The SIG SG 550 (Sturmgewehr Model 550) series was born in a Swiss Army initiative requiring an automatic weapon chambered for the 5.56x45mm NATO cartridge as a replacement for its 1950s-era SIG SG 510 Battle Rifle. Development of the new system began in 1979 and spanned into 1980. After formal evaluations of two competing systems - the W+F C42 from Swiss Federal Arms Factory and the SIG SG 541 - the SIG submission was selected as the winner. Both designs were initially tested with the 6.45mm GP 80 cartridge and the 5.6x45mm GP 90 cartridge (the latter essentially the Swiss version of the 5.56x45mm NATO cartridge) with the 5.6x45 winning out. The SG 541 was adopted as the next standard Swiss Army self-loading weapon system in 1983 (becoming the SG 550 in 1984) and known formally in the Swiss Army inventory as the "Sturmgewehr 90 (Stgw 90)".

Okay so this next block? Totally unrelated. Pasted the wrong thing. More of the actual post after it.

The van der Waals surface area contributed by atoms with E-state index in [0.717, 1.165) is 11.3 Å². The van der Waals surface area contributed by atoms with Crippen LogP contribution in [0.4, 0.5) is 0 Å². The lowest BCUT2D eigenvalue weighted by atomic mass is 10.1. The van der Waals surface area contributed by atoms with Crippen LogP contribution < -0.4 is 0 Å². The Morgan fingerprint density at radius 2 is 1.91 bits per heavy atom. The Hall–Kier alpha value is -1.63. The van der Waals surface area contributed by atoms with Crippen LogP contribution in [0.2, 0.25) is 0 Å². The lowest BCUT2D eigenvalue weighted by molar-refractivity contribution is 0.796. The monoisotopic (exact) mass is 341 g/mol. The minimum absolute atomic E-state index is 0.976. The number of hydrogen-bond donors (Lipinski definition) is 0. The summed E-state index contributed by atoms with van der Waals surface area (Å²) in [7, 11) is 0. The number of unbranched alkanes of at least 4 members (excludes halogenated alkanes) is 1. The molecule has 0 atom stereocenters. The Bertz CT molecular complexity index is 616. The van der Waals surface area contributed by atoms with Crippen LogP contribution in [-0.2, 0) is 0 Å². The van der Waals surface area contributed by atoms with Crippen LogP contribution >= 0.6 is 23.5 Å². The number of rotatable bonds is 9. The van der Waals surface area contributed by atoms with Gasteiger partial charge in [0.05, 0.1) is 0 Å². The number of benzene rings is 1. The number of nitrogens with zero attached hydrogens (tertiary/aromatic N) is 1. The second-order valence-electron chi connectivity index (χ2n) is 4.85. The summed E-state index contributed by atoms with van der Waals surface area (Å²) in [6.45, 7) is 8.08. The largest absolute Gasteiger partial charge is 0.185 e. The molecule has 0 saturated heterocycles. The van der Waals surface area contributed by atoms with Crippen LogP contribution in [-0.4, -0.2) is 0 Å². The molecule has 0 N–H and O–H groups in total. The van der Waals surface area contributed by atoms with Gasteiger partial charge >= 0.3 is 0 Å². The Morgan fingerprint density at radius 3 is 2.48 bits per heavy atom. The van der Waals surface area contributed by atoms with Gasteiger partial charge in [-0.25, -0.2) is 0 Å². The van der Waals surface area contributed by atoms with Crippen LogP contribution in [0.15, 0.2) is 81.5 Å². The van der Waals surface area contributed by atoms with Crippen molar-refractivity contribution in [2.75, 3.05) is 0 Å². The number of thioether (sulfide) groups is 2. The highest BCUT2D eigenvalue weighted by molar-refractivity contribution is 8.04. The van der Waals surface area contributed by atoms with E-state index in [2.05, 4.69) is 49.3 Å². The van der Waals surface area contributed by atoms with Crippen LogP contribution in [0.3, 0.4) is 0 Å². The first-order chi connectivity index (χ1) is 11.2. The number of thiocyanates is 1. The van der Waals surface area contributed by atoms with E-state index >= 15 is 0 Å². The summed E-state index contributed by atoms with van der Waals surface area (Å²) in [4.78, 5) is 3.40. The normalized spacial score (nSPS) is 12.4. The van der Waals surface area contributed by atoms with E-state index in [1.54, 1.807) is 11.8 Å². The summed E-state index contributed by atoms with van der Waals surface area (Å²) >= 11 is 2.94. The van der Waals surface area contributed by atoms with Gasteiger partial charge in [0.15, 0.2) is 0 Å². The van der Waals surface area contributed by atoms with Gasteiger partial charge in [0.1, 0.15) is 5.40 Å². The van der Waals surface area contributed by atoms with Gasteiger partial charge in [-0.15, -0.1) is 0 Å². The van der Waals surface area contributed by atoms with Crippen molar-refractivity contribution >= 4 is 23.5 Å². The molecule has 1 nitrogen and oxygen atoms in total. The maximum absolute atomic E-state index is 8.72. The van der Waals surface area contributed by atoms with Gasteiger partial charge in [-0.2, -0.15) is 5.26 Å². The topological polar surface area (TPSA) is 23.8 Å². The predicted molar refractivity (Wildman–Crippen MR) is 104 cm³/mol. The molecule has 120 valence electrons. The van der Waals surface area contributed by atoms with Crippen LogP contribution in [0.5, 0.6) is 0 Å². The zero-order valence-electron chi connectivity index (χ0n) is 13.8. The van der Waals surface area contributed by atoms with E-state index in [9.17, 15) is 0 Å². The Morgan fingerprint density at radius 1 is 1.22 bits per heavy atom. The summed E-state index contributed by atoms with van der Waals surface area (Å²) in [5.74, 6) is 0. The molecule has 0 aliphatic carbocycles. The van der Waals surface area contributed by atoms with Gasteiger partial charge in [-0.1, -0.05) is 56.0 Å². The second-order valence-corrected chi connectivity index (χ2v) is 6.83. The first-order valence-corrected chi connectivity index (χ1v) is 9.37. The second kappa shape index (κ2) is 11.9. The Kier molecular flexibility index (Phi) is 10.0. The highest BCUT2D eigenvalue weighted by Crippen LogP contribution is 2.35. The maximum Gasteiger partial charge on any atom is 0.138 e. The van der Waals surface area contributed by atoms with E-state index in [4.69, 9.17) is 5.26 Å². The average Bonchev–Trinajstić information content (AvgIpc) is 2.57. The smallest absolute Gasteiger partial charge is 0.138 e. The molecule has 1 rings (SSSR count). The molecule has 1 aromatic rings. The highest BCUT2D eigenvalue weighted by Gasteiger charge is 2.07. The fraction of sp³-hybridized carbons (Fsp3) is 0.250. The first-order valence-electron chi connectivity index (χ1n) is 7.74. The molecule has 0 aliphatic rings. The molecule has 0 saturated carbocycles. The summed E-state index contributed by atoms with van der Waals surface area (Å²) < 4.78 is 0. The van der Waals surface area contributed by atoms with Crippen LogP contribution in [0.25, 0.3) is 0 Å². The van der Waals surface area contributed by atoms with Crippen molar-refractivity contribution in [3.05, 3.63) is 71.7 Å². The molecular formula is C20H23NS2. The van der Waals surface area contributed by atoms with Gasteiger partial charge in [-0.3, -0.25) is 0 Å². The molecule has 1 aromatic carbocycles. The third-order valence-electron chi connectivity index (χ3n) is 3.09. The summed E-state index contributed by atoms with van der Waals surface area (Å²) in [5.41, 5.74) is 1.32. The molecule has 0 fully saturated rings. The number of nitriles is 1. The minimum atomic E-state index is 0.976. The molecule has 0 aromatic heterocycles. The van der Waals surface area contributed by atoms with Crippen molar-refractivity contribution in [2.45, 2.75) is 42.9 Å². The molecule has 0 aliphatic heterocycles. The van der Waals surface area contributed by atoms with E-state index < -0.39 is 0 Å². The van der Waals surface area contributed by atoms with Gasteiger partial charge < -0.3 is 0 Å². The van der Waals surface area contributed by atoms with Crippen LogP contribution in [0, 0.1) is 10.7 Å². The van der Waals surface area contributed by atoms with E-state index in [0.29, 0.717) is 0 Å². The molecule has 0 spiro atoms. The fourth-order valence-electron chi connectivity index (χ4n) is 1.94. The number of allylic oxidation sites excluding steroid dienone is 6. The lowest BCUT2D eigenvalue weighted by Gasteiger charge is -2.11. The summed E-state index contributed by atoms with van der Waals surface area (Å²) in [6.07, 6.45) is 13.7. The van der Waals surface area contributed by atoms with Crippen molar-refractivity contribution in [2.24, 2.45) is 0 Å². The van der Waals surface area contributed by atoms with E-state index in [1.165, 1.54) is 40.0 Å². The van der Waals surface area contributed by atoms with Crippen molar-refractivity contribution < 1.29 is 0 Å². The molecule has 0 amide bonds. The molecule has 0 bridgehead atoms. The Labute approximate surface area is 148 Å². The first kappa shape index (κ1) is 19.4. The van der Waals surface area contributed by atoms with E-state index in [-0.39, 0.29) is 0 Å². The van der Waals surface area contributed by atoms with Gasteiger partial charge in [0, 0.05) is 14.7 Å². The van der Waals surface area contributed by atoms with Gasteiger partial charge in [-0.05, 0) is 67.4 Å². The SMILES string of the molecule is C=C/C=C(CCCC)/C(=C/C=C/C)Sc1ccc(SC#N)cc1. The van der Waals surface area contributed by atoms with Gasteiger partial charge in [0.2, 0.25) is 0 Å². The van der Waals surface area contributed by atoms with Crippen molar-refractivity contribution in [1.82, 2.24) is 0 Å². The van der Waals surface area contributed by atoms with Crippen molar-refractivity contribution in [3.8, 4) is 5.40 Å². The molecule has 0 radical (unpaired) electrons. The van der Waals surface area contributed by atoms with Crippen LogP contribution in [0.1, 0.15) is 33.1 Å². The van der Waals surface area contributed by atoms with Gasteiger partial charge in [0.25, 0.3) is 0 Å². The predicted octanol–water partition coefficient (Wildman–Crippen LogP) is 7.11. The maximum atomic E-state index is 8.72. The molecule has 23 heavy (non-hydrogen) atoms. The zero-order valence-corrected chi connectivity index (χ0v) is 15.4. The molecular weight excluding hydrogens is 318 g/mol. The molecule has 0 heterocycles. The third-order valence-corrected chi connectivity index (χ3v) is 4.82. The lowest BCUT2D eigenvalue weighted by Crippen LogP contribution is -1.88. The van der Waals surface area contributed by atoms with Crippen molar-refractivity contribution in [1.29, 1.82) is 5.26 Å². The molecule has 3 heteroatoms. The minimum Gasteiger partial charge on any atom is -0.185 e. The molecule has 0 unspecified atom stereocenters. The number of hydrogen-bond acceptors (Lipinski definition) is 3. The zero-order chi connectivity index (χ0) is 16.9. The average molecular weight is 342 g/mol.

The SG 550 was developed into a family of automatic weapons, each born from the basic automatic action and intended to be inherently modular to produce specialized carbine, commando and sniper rifle forms. This benefitted prospective buyers by way of its logistically friendly design that could arm frontline, secondline and specialized forces units as needed - all sharing the same internal components, ammunition and function/training.